Rivers has to make do without Vincent Jackson, obviously, and without another young receiver he was just bonding with, Vincent Brown, until at least mid-October (broken ankle). But he has a healthy Gates back. The Chargers, and Rivers, will start their season of intrigue with the final Week 1 game Monday night at Oakland.


Game of the Week

Giants 24, Cowboys 20.

Yes, Brandon Carr and Morris Claiborne are an upgrade over Whathisname and Whosthat at corner for Dallas, and Eli Manning will be held to fewer than 300 yards Wednesday night. But I don't like the condition of the Dallas pass catchers (and I don't know how effective Jason Witten will be even if he and his wounded spleen take the field), and I like the impact of David Wilson on this game. I wasn't crazy about the sameness of this matchup when the NFL announced it -- this is the third time in the last five regular season games they have met -- but, as usual, it's going to be a good game.


Thanks are in order for your generosity on the first day of the drive to help former Saints special-teamer Steve Gleason accomplish his goal of building a residence for ALS patients in New Orleans. Your generosity is humbling. As of 10:30 this morning, you've donated $10,121, so we're on the way to my goal. I want to raise $50,000 toward the $750,000-$1 million needed to build the place, and if you can give $5 or $10 or $100, I'd be indebted. I'm running a half marathon, the Hamptons Half Marathon, on Sept. 29 on Long Island, and if I run it in less than 2 hours 20 minutes I'm donating $1,000 to the cause ... and if I'm slower or don't finish, I'll give a total of $2,000.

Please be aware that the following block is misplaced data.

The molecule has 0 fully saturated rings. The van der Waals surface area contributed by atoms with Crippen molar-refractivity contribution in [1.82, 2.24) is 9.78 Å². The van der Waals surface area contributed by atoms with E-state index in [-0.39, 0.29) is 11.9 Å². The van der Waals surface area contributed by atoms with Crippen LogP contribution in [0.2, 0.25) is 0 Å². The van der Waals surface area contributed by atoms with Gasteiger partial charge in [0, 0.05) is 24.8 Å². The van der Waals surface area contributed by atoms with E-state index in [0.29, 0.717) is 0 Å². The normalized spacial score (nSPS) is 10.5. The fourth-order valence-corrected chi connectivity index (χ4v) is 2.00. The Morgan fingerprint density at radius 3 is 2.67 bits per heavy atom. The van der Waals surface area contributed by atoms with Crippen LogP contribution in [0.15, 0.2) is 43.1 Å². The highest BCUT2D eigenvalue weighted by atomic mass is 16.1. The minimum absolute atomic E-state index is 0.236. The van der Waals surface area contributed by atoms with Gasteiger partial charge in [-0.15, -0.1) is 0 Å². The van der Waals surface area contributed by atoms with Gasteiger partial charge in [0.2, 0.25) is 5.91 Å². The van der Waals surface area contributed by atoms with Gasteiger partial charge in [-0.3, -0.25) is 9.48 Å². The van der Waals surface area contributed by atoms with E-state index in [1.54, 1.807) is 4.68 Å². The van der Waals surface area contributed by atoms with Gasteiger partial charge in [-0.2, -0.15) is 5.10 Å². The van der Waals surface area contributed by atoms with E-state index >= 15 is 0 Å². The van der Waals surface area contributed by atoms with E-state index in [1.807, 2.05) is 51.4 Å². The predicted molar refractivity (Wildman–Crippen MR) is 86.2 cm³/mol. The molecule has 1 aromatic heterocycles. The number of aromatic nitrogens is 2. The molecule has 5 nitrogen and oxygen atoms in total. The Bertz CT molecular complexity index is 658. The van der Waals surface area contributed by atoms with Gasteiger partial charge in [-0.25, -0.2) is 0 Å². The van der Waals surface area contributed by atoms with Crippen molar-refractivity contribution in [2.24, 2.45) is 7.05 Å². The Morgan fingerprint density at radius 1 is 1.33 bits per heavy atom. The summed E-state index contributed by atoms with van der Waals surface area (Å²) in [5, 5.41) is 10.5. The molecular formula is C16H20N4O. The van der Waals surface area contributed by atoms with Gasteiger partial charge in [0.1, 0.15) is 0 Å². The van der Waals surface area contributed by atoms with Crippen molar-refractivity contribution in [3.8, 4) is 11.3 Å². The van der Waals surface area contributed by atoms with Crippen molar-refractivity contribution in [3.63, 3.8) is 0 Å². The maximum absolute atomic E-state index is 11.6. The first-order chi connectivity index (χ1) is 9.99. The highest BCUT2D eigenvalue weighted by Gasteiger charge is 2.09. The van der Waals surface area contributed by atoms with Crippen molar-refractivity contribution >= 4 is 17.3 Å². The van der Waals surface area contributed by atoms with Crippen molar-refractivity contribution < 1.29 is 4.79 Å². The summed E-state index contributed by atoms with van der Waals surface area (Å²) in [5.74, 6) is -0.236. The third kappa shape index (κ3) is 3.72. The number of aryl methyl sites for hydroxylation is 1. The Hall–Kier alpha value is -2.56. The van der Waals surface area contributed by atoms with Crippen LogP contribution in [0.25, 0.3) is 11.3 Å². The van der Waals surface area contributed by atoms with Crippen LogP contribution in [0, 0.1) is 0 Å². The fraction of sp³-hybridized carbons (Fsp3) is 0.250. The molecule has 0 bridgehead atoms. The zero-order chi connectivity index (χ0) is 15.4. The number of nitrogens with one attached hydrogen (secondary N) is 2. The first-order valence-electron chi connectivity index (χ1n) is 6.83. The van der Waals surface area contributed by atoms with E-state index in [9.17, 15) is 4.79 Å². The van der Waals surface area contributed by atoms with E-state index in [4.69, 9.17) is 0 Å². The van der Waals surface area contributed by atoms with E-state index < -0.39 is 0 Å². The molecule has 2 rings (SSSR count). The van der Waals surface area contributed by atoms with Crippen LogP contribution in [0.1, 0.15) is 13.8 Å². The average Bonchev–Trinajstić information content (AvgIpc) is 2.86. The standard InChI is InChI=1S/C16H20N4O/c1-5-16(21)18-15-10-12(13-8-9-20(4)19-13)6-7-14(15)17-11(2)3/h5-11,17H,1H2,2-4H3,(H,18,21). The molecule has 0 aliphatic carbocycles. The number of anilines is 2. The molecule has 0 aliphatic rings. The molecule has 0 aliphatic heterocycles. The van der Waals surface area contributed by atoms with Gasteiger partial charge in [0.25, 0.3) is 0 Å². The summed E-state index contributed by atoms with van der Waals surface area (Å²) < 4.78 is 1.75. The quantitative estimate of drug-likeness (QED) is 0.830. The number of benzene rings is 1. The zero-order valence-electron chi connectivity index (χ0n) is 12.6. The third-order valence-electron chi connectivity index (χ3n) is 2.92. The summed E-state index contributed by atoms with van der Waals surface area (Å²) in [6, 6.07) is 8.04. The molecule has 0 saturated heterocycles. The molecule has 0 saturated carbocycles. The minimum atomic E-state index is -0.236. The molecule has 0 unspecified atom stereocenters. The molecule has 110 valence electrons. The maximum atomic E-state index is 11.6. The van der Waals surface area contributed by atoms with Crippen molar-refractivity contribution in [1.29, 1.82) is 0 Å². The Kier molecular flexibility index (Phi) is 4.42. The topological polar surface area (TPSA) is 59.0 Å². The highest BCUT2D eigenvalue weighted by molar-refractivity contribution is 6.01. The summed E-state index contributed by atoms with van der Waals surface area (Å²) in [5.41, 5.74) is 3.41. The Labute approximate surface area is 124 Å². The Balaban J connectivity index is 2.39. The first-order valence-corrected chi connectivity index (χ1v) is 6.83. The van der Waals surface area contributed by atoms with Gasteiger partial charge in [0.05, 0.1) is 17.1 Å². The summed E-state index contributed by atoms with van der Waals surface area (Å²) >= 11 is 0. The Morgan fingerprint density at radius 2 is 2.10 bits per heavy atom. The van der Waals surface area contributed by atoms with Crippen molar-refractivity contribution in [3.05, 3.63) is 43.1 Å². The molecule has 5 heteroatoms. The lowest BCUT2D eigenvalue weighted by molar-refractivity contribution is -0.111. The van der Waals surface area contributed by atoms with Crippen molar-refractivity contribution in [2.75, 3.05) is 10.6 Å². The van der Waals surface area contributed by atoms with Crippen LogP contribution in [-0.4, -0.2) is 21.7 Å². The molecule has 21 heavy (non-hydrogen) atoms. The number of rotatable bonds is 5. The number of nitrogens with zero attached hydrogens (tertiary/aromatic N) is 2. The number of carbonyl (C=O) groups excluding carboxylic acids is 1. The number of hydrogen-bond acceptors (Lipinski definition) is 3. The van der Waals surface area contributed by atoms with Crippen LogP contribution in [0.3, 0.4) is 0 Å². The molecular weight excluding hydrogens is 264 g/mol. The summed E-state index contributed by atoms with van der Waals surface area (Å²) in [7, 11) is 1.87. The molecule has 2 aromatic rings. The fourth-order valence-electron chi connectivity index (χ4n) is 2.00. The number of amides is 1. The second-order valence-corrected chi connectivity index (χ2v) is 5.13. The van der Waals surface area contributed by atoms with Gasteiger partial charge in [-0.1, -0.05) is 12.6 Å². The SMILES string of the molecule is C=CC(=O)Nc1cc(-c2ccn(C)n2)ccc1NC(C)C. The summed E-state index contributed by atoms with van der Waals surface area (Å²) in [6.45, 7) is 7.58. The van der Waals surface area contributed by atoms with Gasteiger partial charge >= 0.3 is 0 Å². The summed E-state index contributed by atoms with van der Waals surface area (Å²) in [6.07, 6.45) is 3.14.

You can contribute here.

Thanks to those who have given, and thanks if you can give at some point in the next three weeks ... and thanks for your good wishes if you can't.


You sent in some great ideas for a new category for Monday Morning Quarterback, via Twitter and email. Some of those that I'll consider:

From @mgpreppy: Roster Churn of the Week. Players just signed off the street and playing a big part in a game.

From @rbratin: This Week in NFL History.

From @drmx3: Call of the Week. Dissecting a play call that turns out to be a turning point in a game.

From @six_dos: The Football Education Section. Some scheme or terminology and how it's being used by a team.

From @mjcusimano: Contract of the Week. Salary, incentives, bonuses, restrictions, covenants, etc. and analysis.

And one that's near and dear: The Dr. Z Unsung Lineman of the Week, from a few of you, including @MDay411.

Which leads me to a few email suggestions:

From Alan Riggs, of Swansea Ill.: "Maybe it is just because I miss Paul Zimmerman's regular contributions so much, but I would love to see the most underappreciated yet fundamental skill in the game get some love. How about 'Block of the Week'?

From Rick Krumel, of Mooresville, N.C.: "Man, I Wish I Could Have That Play Over!"